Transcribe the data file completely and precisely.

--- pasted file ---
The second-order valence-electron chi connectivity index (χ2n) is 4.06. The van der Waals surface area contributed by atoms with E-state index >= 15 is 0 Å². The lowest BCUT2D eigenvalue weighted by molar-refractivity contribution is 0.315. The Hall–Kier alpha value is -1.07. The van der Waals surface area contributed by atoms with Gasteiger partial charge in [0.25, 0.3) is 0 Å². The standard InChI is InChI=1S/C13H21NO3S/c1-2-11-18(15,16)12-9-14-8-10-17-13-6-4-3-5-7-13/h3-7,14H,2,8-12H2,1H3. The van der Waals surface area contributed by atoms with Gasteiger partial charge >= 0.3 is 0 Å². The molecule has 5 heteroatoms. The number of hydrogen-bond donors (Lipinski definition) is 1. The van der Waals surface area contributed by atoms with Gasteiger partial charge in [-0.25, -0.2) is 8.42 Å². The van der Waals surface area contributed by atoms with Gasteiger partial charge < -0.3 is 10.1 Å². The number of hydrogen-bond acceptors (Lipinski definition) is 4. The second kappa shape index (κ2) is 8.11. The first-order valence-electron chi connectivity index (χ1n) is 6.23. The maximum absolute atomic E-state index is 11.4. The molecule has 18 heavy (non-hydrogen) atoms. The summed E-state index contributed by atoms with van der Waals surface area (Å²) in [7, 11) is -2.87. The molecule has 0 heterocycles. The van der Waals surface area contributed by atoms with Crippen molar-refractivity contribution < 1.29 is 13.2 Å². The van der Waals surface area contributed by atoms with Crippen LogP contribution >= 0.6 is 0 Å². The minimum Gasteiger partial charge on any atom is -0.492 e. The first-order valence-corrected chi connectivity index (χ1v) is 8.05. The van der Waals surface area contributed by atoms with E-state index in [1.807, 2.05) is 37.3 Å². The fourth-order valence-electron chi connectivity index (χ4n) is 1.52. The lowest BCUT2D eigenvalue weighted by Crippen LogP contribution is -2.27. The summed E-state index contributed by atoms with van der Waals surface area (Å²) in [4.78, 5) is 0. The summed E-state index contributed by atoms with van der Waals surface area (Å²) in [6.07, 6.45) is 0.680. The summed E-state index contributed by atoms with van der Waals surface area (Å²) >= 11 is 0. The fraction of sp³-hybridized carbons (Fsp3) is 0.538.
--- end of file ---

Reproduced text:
The second-order valence-electron chi connectivity index (χ2n) is 4.06. The van der Waals surface area contributed by atoms with E-state index >= 15 is 0 Å². The lowest BCUT2D eigenvalue weighted by molar-refractivity contribution is 0.315. The Hall–Kier alpha value is -1.07. The van der Waals surface area contributed by atoms with Gasteiger partial charge in [0.25, 0.3) is 0 Å². The standard InChI is InChI=1S/C13H21NO3S/c1-2-11-18(15,16)12-9-14-8-10-17-13-6-4-3-5-7-13/h3-7,14H,2,8-12H2,1H3. The van der Waals surface area contributed by atoms with Gasteiger partial charge >= 0.3 is 0 Å². The molecule has 5 heteroatoms. The number of hydrogen-bond donors (Lipinski definition) is 1. The van der Waals surface area contributed by atoms with Gasteiger partial charge in [-0.25, -0.2) is 8.42 Å². The van der Waals surface area contributed by atoms with Gasteiger partial charge < -0.3 is 10.1 Å². The number of hydrogen-bond acceptors (Lipinski definition) is 4. The second kappa shape index (κ2) is 8.11. The first-order valence-electron chi connectivity index (χ1n) is 6.23. The maximum absolute atomic E-state index is 11.4. The molecule has 18 heavy (non-hydrogen) atoms. The summed E-state index contributed by atoms with van der Waals surface area (Å²) in [7, 11) is -2.87. The molecule has 0 heterocycles. The van der Waals surface area contributed by atoms with Crippen molar-refractivity contribution < 1.29 is 13.2 Å². The van der Waals surface area contributed by atoms with Crippen LogP contribution >= 0.6 is 0 Å². The minimum Gasteiger partial charge on any atom is -0.492 e. The first-order valence-corrected chi connectivity index (χ1v) is 8.05. The van der Waals surface area contributed by atoms with E-state index in [1.807, 2.05) is 37.3 Å². The fourth-order valence-electron chi connectivity index (χ4n) is 1.52. The lowest BCUT2D eigenvalue weighted by Crippen LogP contribution is -2.27. The summed E-state index contributed by atoms with van der Waals surface area (Å²) in [4.78, 5) is 0. The summed E-state index contributed by atoms with van der Waals surface area (Å²) in [6.07, 6.45) is 0.680. The summed E-state index contributed by atoms with van der Waals surface area (Å²) >= 11 is 0. The fraction of sp³-hybridized carbons (Fsp3) is 0.538.